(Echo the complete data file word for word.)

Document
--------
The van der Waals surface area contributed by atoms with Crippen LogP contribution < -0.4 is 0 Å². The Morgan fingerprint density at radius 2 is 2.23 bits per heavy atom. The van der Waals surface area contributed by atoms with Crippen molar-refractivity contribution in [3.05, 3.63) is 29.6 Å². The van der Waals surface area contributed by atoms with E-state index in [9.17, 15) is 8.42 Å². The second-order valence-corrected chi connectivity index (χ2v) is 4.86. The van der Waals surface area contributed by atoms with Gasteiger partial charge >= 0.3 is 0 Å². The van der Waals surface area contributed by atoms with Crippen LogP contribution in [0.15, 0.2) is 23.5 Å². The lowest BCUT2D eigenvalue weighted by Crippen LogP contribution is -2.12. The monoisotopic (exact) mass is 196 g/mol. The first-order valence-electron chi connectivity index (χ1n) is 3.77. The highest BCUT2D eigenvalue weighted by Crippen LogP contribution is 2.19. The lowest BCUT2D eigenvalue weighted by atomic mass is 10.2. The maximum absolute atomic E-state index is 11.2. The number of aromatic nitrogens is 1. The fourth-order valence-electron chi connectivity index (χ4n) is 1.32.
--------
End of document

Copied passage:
The van der Waals surface area contributed by atoms with Crippen LogP contribution < -0.4 is 0 Å². The Morgan fingerprint density at radius 2 is 2.23 bits per heavy atom. The van der Waals surface area contributed by atoms with Crippen molar-refractivity contribution in [3.05, 3.63) is 29.6 Å². The van der Waals surface area contributed by atoms with E-state index in [9.17, 15) is 8.42 Å². The second-order valence-corrected chi connectivity index (χ2v) is 4.86. The van der Waals surface area contributed by atoms with Gasteiger partial charge >= 0.3 is 0 Å². The van der Waals surface area contributed by atoms with Crippen LogP contribution in [0.15, 0.2) is 23.5 Å². The lowest BCUT2D eigenvalue weighted by Crippen LogP contribution is -2.12. The monoisotopic (exact) mass is 196 g/mol. The first-order valence-electron chi connectivity index (χ1n) is 3.77. The highest BCUT2D eigenvalue weighted by Crippen LogP contribution is 2.19. The lowest BCUT2D eigenvalue weighted by atomic mass is 10.2. The maximum absolute atomic E-state index is 11.2. The number of aromatic nitrogens is 1. The fourth-order valence-electron chi connectivity index (χ4n) is 1.32.